Anonymous is 'good' for security

Anonymous is 'good' for security

Summary: Exploits of hacktivist group help improve companies' security posture by exposing vulnerabilities, but its threat remains despite key members of the group being arrested, security insiders warn.

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Even as the law catches up with hacktivist group Anonymous, with several key members arrested in recent weeks, security insiders reflect on how its emergence have made a positive impact in raising the overall security awareness and level among organizations. That said, the group still poses a threat and companies should remain vigilant.

Alexandu Catalin Cosoi, chief security researcher at BitDefender, for one, said that hacktivist group Anonymous has been "good" for security. This is because even though it had disclosed people's personal information publicly online, the security breaches it organized had a positive impact, he added.

Now, more companies are willing to secure their networks and private data, which is good news, he stated.

Luis Corrons, director of Panda Security's PandaLabs, added that the much-publicized cyberattacks carried out by the hacktivist group on companies such as Sony, Stratfor, MasterCard and Visa, among others, have helped organizations become aware of the security holes within its IT systems and forced them to fix it.

"It is likely that similar data theft cases would happen anyway, [but] carried out by some other people and without anyone noticing it," he said.

The positives that Anonymous brought to the security industry was also pointed out by Grady Summers, vice president of information security company Mandiant, during the recently-concluded RSA Conference 2012. Then, he said the group was the "best thing that happened in security" as it caused a lot of urgency and traction around security issues and forced companies to improve their security posture.

Threat not eradicated yet
However, the downside to the emergence of Anonymous was that the afflicted companies, and their customers, suffered financial losses and reputational damage, Corrons highlighted.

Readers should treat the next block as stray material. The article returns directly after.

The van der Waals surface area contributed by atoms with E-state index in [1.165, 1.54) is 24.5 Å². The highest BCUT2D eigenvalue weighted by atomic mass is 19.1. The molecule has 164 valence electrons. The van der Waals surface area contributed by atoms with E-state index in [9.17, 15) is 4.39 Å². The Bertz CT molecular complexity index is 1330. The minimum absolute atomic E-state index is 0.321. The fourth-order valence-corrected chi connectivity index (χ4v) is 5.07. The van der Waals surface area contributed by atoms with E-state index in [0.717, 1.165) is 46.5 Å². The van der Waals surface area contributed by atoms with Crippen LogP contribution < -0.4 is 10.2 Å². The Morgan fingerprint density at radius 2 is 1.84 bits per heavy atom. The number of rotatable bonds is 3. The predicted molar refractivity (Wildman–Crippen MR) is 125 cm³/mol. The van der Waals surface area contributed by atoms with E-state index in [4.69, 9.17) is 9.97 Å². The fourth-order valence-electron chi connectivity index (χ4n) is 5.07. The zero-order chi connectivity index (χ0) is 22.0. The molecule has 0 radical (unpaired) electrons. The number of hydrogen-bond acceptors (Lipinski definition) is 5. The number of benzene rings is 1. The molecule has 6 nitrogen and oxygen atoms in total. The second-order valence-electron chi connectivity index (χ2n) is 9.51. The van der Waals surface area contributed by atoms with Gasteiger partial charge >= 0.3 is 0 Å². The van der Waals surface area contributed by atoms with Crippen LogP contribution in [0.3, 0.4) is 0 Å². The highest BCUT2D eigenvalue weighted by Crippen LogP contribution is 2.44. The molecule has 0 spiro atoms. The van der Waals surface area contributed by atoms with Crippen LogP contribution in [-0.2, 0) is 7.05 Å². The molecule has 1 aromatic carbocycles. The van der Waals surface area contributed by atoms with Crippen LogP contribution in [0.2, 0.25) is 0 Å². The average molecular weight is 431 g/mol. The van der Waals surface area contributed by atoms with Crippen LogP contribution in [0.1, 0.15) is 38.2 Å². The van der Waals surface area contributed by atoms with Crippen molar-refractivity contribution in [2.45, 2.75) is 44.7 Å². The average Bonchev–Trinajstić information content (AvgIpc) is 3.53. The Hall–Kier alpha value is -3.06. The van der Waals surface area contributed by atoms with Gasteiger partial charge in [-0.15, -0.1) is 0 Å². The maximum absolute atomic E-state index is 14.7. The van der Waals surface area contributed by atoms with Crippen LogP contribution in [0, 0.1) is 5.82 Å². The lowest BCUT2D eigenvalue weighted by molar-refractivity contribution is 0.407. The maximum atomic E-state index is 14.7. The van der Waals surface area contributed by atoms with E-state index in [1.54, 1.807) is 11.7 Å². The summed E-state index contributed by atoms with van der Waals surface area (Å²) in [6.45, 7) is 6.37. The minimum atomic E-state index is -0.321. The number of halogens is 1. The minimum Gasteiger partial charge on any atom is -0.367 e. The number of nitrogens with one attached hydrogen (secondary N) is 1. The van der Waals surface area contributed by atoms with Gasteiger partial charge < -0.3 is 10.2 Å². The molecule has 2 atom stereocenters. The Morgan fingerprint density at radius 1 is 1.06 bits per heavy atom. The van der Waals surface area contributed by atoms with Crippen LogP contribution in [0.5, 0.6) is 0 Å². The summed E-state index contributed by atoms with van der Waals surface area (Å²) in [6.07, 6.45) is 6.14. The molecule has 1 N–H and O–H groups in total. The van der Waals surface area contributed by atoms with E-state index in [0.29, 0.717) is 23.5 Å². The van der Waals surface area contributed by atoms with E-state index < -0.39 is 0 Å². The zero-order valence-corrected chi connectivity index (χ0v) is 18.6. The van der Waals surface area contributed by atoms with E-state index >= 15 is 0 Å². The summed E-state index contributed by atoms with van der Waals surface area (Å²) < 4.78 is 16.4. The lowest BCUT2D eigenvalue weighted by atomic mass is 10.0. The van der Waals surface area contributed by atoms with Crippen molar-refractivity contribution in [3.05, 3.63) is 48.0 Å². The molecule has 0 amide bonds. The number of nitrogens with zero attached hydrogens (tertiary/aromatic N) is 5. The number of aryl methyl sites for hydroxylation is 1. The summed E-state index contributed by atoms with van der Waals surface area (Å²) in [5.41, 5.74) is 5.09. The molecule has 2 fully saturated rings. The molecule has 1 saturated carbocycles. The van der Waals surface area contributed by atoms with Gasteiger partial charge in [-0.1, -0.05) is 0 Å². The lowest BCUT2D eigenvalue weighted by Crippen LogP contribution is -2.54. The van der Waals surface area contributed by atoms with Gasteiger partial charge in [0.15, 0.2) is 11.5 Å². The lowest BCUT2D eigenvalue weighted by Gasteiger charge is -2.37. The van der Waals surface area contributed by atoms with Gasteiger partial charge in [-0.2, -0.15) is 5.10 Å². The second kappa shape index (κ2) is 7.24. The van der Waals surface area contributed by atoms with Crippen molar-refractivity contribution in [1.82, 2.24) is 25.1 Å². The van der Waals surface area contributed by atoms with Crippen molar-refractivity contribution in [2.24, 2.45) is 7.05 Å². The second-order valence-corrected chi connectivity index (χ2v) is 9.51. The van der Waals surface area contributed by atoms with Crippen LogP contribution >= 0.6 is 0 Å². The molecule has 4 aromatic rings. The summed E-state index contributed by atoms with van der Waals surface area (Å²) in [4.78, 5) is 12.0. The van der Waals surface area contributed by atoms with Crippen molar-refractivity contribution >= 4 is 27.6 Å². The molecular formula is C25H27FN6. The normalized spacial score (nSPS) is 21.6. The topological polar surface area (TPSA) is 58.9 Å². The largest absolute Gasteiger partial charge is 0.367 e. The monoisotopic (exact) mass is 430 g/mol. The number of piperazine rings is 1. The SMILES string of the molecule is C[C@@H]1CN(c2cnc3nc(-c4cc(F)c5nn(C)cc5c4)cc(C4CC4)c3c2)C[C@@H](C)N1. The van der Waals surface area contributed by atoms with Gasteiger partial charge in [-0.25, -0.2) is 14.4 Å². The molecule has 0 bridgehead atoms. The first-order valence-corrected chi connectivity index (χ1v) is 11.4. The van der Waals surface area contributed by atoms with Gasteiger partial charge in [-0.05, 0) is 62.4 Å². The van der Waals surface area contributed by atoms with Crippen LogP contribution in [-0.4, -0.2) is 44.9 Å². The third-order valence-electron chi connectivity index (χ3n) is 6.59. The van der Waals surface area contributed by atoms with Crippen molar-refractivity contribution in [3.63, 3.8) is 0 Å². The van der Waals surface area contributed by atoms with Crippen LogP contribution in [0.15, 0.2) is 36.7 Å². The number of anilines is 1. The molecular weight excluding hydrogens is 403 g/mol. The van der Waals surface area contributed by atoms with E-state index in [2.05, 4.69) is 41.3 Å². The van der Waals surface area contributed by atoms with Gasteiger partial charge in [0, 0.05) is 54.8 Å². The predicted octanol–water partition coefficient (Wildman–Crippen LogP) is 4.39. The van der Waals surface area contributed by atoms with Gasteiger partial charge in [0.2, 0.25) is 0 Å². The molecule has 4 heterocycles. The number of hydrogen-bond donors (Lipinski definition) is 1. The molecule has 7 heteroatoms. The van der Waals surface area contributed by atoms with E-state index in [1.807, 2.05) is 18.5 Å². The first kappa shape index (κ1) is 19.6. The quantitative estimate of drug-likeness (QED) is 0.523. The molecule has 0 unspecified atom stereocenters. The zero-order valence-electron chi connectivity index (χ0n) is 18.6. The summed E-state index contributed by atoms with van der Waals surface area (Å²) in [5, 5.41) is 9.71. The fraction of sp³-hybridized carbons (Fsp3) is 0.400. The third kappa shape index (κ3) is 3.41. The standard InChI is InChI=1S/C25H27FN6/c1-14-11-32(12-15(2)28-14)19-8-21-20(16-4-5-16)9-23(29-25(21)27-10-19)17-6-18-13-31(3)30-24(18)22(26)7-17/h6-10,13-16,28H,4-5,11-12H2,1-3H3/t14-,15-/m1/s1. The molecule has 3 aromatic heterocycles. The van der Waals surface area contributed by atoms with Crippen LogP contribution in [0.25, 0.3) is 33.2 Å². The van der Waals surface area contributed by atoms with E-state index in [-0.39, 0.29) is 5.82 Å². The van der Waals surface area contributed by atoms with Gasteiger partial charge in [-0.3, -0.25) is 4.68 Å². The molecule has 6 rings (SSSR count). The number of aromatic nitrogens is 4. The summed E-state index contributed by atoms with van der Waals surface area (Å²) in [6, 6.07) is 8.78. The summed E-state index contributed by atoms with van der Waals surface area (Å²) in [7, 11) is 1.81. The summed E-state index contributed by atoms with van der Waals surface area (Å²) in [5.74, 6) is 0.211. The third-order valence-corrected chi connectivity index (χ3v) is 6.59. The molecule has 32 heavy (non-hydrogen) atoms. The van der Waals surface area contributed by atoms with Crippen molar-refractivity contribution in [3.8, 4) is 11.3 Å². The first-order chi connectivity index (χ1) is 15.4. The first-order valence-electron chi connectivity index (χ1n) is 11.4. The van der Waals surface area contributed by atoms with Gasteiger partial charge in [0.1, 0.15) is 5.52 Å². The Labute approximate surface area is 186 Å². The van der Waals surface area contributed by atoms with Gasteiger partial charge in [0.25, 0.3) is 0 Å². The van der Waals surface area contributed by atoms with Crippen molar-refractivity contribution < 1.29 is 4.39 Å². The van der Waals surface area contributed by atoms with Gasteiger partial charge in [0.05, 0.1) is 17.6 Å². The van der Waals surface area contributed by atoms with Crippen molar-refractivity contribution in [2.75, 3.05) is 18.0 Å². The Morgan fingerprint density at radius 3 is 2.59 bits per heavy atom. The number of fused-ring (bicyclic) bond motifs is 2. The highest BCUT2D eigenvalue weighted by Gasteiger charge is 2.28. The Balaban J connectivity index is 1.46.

Cosoi added that had organizations been more proactive in implementing the required security measures, there would have been a lot less incidents. As such, he warned organizations not to let their guard down even as several key Anonymous members have been arrested recently.

According to a had U.S. Federal Bureau of Investigation (FBI) press release on Mar. 6, Anonymous group leader Hector Xavier Monsegur, who went by the alias "Sabu", together with five other hackers from Anonymous and its offshoot organizations, were arrested.

Monsegur had earlier pled guilty to several hacking charges, and was secretly working with the FBI to gather information on the real identities of the other hackers, the release stated.

The BitDefender executive, however, pointed out that Anonymous is not a fixed group of people, but a cause, and any hacker wishing to join this cause can be identifiable as Anonymous, which will lead to the growth of the group regardless of the recent arrests.

"There're millions of threats and vulnerabilities, and a strong amount of hackers that are [still] willing to prove their skills or steal data," he warned.

Corrons also pointed out that for each arrest made on Anonymous members, there will likely be a retaliatory strike. The attacks last week, including that against the Vatican's Web site, were examples of the group's response, he stated.

That said, he noted it is "very likely" that there will be more arrests made soon. This would cause the hacktivist group to be more cautious and reduce the number of high-profile attacks, the executive predicted.

Topics: IT Employment, CXO, Data Management, Networking, Security

Ellyne Phneah

About Ellyne Phneah

Elly grew up on the adrenaline of crime fiction and it spurred her interest in cybercrime, privacy and the terror on the dark side of IT. At ZDNet Asia, she has made it her mission to warn readers of upcoming security threats, while also covering other tech issues.

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